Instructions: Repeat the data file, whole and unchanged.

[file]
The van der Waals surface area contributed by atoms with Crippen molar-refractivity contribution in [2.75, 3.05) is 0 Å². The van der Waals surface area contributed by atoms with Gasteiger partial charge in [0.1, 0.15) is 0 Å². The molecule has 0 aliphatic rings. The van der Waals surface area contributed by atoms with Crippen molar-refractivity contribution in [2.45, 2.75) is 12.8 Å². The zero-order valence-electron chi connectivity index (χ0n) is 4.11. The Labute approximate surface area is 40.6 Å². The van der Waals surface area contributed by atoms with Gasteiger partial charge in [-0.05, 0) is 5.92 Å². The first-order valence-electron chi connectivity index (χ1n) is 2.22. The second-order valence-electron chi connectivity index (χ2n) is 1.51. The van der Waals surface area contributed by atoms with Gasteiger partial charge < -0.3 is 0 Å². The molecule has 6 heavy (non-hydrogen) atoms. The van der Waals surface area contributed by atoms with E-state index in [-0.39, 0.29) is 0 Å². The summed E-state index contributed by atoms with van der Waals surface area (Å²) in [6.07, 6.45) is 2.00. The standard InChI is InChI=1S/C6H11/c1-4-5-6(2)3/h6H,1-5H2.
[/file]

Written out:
The van der Waals surface area contributed by atoms with Crippen molar-refractivity contribution in [2.75, 3.05) is 0 Å². The van der Waals surface area contributed by atoms with Gasteiger partial charge in [0.1, 0.15) is 0 Å². The molecule has 0 aliphatic rings. The van der Waals surface area contributed by atoms with Crippen molar-refractivity contribution in [2.45, 2.75) is 12.8 Å². The zero-order valence-electron chi connectivity index (χ0n) is 4.11. The Labute approximate surface area is 40.6 Å². The van der Waals surface area contributed by atoms with Gasteiger partial charge in [-0.05, 0) is 5.92 Å². The first-order valence-electron chi connectivity index (χ1n) is 2.22. The second-order valence-electron chi connectivity index (χ2n) is 1.51. The van der Waals surface area contributed by atoms with Gasteiger partial charge < -0.3 is 0 Å². The molecule has 6 heavy (non-hydrogen) atoms. The van der Waals surface area contributed by atoms with E-state index in [-0.39, 0.29) is 0 Å². The summed E-state index contributed by atoms with van der Waals surface area (Å²) in [6.07, 6.45) is 2.00. The standard InChI is InChI=1S/C6H11/c1-4-5-6(2)3/h6H,1-5H2.